| Thriller


Sally Potter

UK, 1979


Review by Jenny Jediny

Posted on 17 February 2008

Source BFI 16mm print

Categories The Lyricism of Sally Potter

While I’m barely familiar with Mimi, the doomed heroine of La Bohème, this variation of female character is all too recognizable; whether in an opera or a novel, all too often female characters are victims, either of unrequited love, some sort of terminal illness, and/or display an inability to take control of their often unfortunate circumstances. Mimi is a character formed from this recognizable female mold, and in Thriller, Potter not only deconstructs her character in La Bohème, but the role of women in popular art as well, arguing against these stereotypes while also attempting to understand their endurance.

La Bohème tells the simple story of a group of male friends in 19th century Paris, one of whom, Rodolfo, falls in love with a seamstress, the aforementioned Mimi. Mimi’s eventual illness (the ever reliable consumption) drives the lovers apart, and she inevitably dies in Rodolfo’s arms. While setting up the opera’s action, Potter establishes how common this story has become (certainly in cinema, it’s recognizable in films ranging from Love Story to Moulin Rouge), and in some sense, how ludicrous it seems when out of context. When not caught up in an accompanying score or other aesthetically pleasing detail, the bare bones of the plot practically insist that the woman must die to validate an unrequited romantic glory.

While placing Puccini’s famous opera as the fulcrum of her argument, Potter borrows substantially from recognizable films, while altering the context of her references. As implied by its title, Thriller utilizes signature traits of the horror genre: murder, an ear-piercing soundtrack, and women in danger. However, the soundtrack is lifted from Hitchcock’s Psycho, specifically the violin screech of the shower scene that Potter intersperses throughout the film for her own “murder” scenes. Employing a voice-over, Potter’s protagonist identifies with the fictional character of Mimi, describing Mimi’s death as her own. The repetitive use of such familiar musical chords hones the questions proposed by the narrator, on why women are so frequently the victim of the knife, or of incurable illnesses that merely accentuate the plot or the men around them. Potter approaches these women as instruments, examining the notion that rather than placing them at the story’s forefront or developing their characters beyond two-dimensions, they are used as narrative tools by writers and directors alike.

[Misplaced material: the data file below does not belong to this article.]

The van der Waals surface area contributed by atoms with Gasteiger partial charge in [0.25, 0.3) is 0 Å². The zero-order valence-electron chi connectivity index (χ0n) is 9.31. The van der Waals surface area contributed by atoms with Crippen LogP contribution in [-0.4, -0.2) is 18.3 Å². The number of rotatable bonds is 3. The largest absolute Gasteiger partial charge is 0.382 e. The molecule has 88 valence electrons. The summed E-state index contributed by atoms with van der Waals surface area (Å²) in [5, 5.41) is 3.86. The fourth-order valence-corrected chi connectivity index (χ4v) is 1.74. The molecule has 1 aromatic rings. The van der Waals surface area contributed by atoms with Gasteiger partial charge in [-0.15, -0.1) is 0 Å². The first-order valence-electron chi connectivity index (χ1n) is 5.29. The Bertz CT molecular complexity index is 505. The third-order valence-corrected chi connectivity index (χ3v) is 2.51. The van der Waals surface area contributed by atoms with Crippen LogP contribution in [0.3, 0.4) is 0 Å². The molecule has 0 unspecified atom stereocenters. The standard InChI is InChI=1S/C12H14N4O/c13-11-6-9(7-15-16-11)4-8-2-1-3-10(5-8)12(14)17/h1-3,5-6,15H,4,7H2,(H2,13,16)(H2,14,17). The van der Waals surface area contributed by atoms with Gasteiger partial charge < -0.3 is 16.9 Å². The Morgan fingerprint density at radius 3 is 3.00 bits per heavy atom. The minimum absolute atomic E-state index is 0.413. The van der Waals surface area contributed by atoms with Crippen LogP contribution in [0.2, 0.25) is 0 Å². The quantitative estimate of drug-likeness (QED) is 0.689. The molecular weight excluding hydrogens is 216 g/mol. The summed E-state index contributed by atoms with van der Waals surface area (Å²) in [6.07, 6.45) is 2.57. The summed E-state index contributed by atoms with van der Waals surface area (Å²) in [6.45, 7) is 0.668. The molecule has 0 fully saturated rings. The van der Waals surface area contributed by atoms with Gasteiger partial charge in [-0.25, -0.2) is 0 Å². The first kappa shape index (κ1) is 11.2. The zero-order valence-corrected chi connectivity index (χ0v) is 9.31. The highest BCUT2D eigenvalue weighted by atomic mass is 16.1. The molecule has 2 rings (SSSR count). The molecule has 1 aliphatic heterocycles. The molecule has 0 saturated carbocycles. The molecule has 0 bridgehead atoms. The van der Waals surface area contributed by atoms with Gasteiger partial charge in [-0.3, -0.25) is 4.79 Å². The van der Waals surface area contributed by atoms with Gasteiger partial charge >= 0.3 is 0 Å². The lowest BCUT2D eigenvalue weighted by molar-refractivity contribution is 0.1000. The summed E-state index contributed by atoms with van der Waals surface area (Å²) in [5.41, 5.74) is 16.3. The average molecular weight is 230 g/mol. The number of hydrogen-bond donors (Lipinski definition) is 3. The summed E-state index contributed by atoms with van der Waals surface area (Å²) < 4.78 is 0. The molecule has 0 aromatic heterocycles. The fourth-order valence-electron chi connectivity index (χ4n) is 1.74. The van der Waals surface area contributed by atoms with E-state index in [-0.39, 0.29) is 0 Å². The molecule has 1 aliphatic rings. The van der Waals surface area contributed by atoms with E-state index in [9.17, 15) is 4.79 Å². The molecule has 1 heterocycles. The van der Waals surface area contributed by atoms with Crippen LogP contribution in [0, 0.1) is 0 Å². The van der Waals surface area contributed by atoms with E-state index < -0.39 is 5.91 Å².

A mélange of filmmaking styles, Thriller cuts between still photographs (á la Chris Marker’s La Jetée) and avant-garde technique evokes the early work of Maya Deren. The narrator often gazes upon herself in a mirror, visualizing her doppelganger, Mimi, while ruminating on how she might not have actually died, instead reliving the same life, the same role repeatedly. In displacing any narrative fluidity, Thriller provokes, requiring the viewer question along with our protagonist. One of the film’s strongest inquisitions connects history with art form, discussing Mimi’s fate if she had in fact survived, and how she might have lived her life out as a factory seamstress, keeping in line with the fate of much of the nineteenth century working class. Arguably, Mimi would not be a “proper” subject for such a love story as La Bohème in this circumstance, as popular fiction (in any form) rarely includes not only the realistic, but also the old—old women are certainly uncommon subjects in film, let alone viable love interests.

Thriller is a disquieting, beautiful film; the blend of formats and techniques retains a hypnotic power, and the questions raised have not lost their power or their relevancy. While other artists have tackled similar ideas regarding female identity years after its debut, Thriller remains a landmark in feminist filmmaking, as Potter’s foray into cinema is a memorable leap that leaves Mimi with far more life than Puccini ever intended for her. The film’s fade out to black, accompanied by Mimi’s eerie laughter, remains as ambiguous as it is vexing—is she laughing at us or with us? Potter would prefer we decipher this question on our own.

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